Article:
Originally published in The Post-Abortion Review, Vol. 9, No. 2; April-June 2001. Copyright 2001, Elliot Institute.

See Also:

References

1. 11 Million Teenagers: What Can Be Done About the Epidemic of Adolescent Pregnancies in the United States (New York: Planned Parenthood Federation of America, 1976); and “Disease of Unwanted Pregnancy,” Time, 84, Sept. 15, 1967.


2. W. Cates, et. al., “Abortion as a Treatment for Unwanted Pregnancy: The Number Two Sexually Transmitted Condition,” Advances in Planned Parenthood, 12(3):115-121, 1978.


3. T. Strahan, “Childbirth as Protective of the Health of Women in Contrast to Induced Abortion – I. Breast, Ovarian and Endometrial Cancer,” Assoc. for Interdisciplinary Research Bulletin, 12(2):1, Jan./Feb. 1998.


4. B. MacMahon et al., “Age at First Birth and Breast Cancer Risk,” Bulletin of the World Health Organization, 43:209-221, 1970.


5. P.M. Layde et al., “The Independent Associations of Parity, Age at First Full Term Pregnancy, and Duration of Breastfeeding with the Risk of Breast Cancer,” J. Clinic Epidemiology, 42(10):936, 1989.


6. “Cancer Facts and Figures – 1993,” American Cancer Society as quoted in T. Strahan, “Women’s Health and Abortion – II. Risk of Premature Death in Women from Induced Abortion: Preliminary Findings,” Assoc. for Interdisciplinary Research Newsletter, 5(2):5-6, Spring 1993.


7. Strahan, “Childbirth as Protective of the Health of Women in Contrast to Induced Abortion – I. Breast, Ovarian and Endometrial Cancer,” op. cit., 4.


8. “Cancer Rates and Risks, U.S. Dept of Health and Human Services,” National Institutes of Health Publication No. 85-691, 3rd Edition (1995).


9. G. Fridh, et. al., “Factors Associated With More Intense Labor Pain,” Research in Nursing & Health, 11:117-124, 1988.


10. M.R. Hall, et. al., “Concomitant and repeated happenings of complications of the third stage of labor,” British J. Obstetrics & Gynaecology, 92:732-738, July 1985.


11. B. Kwast, “The hypertensive disorders of pregnancy: their contribution to maternal mortality,” Midwifery, 7:157-161, 1991.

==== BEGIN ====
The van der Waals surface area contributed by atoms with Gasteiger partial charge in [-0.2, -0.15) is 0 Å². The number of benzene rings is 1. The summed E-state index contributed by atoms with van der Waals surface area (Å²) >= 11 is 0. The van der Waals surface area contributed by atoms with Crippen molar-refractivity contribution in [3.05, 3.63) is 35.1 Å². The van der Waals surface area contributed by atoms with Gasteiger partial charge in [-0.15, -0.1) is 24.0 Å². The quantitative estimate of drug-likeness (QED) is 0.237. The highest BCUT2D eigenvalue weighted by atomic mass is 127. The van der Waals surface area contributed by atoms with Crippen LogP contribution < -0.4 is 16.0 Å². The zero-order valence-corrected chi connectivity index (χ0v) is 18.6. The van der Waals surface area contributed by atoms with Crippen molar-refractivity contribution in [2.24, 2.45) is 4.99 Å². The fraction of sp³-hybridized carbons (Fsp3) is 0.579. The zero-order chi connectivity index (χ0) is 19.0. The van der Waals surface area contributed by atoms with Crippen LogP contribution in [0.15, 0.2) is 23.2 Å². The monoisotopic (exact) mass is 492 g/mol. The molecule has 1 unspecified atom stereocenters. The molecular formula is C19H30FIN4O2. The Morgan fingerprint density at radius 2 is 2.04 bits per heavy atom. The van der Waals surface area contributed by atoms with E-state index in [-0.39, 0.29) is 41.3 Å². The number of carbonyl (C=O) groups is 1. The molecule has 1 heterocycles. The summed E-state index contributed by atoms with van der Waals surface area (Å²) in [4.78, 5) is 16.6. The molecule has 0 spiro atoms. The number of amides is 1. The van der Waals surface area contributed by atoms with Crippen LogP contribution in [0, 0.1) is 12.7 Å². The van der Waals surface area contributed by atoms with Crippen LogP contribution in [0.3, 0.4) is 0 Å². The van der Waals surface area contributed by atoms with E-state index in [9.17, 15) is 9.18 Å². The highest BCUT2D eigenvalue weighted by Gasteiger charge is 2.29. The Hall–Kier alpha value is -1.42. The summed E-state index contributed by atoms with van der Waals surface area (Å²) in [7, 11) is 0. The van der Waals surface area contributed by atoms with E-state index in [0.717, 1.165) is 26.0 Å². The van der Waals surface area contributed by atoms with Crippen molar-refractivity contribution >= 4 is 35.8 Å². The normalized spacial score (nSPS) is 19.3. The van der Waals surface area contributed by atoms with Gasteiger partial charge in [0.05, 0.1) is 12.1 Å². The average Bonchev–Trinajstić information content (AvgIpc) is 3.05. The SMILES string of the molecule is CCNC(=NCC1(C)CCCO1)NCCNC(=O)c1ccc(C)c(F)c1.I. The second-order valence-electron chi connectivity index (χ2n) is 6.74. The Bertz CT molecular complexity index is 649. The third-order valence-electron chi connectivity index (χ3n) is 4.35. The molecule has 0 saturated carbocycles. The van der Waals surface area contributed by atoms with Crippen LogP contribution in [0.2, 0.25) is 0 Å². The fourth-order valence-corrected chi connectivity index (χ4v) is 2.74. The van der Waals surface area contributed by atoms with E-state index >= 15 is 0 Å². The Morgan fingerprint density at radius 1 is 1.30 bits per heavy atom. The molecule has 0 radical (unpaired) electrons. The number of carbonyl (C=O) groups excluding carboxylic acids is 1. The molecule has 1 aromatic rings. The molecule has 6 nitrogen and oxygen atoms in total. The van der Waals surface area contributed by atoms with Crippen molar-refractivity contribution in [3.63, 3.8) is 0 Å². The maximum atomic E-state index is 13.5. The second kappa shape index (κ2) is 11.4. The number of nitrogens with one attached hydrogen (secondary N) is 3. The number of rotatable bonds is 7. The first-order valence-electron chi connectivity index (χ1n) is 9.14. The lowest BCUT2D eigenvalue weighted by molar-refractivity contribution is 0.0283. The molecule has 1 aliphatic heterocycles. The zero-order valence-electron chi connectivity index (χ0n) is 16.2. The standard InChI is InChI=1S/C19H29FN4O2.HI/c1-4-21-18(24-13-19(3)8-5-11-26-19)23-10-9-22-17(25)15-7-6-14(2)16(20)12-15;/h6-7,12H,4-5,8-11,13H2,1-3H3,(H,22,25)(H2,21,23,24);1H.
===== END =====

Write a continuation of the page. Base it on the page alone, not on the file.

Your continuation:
12. D. Campbell, et. al., “Pre-eclampsia in second pregnancy,” British J. Obstetrics & Gynaecology, 92:131-140, 1985.


13. Strickland, et. al., “The relationship between abortion in the first pregnancy and development of pregnancy-induced hypertension in the subsequent pregnancy,” American J. Obstetrics & Gynecology, 154:146-148, 1986; and D.A. Savitz and J. Zhang, “Pregnancy-Induced Hypertension in North Carolina, 1988 and 1989,” American J. Public Health, 82(5):675-679, May 1992.


14. T. Strahan, “Childbirth as Protective of the Health of Women in Contrast to Induced Abortion – IV. Reproductive Complications and Infections,” Assoc. for Interdisciplinary Research Bulletin, 13(1):8, July/Aug. 1998.


15. F. Parazzini, et. al., “Risk Factors for Ectopic Pregnancy: An Italian Case-Control Study,” Obstetrics & Gynecology, 80:821, 1982.


16. C. Tharaux-Deneux, “Risk of Ectopic Pregnancy and Previous Induced Abortion,” American J. Public Health, 88(3):401, March 1998; J. Daling, et.al., “Ectopic Pregnancy in Relation to Previous Induced Abortion,” JAMA, 253(7):1005-1008, Feb. 15, 1985; and A. Kalandidi, et. al., “Induced Abortions, Contraceptive Practices and Tobacco Smoking as Risk Factors for Ectopic Pregnancy in Athens, Greece,” British J. Obstetrics & Gynecology, 98:207-213, Feb. 1991.


17. F. Mathewes-Green, Real Choices: Offering Practical Life-Affirming Alternatives to Abortion (Sisters, OR: Multnomah Books, 1994) 167.


18. M. Gissler, et. al., “Suicides after Pregnancy in Finland: register linkage study,” British Medical Journal, 313:1431, Dec. 7, 1996.


19. R.F. Badgley, et. al., Report of the Committee on the Abortion Law (Ottawa: Supply and Services, 1977) 313-321.


20. P. Coleman and D. Reardon, “State-Funded Abortions vs. Deliveries: A Comparison of Subsequent Mental Health Claims Over Six Years,” poster presented at the 12th annual meeting of the American Psychological Society, Miami Beach, FL, June 2000.


21. T. Strahan, “Childbirth as Protective of the Health of Women In Contrast to Induced Abortion – III. Mental Health and Well-Being,” Assoc. for Interdisciplinary Research Bulletin, 12(4):3-4, May/June 1998.


22. D. Hanna, et. al., “Pregnancy, Coping Strategies and Stress: Are Teenage Mothers Really More at Risk,” paper presented at the American Psychological Association annual meeting, June 2000.


23. K. Yamaguchi and D. Kandel, “Drug Use and Other Determinants of Premarital Pregnancy and Its Outcome: A Dynamic Analysis of Competing Life Events,” J. Marriage and Family, 49:257-270, May 1987.


24. H. Amaro, et. al., “Drug Use Among Adolescent Mothers: Profile of Risk, Pediatrics, 84(1):144-151, July 1989.


25. T. Strahan. Childbirth as Protective of the Health of Women in Contrast to Induced Abortion: (II) Smoking, Alcohol and Drug Use


26. S. Kullander and B. Kallen, “A Prospective Study of Smoking and Pregnancy,” Acta Obstetric Gynecol. Scandinavia, 50:83-94, 1971.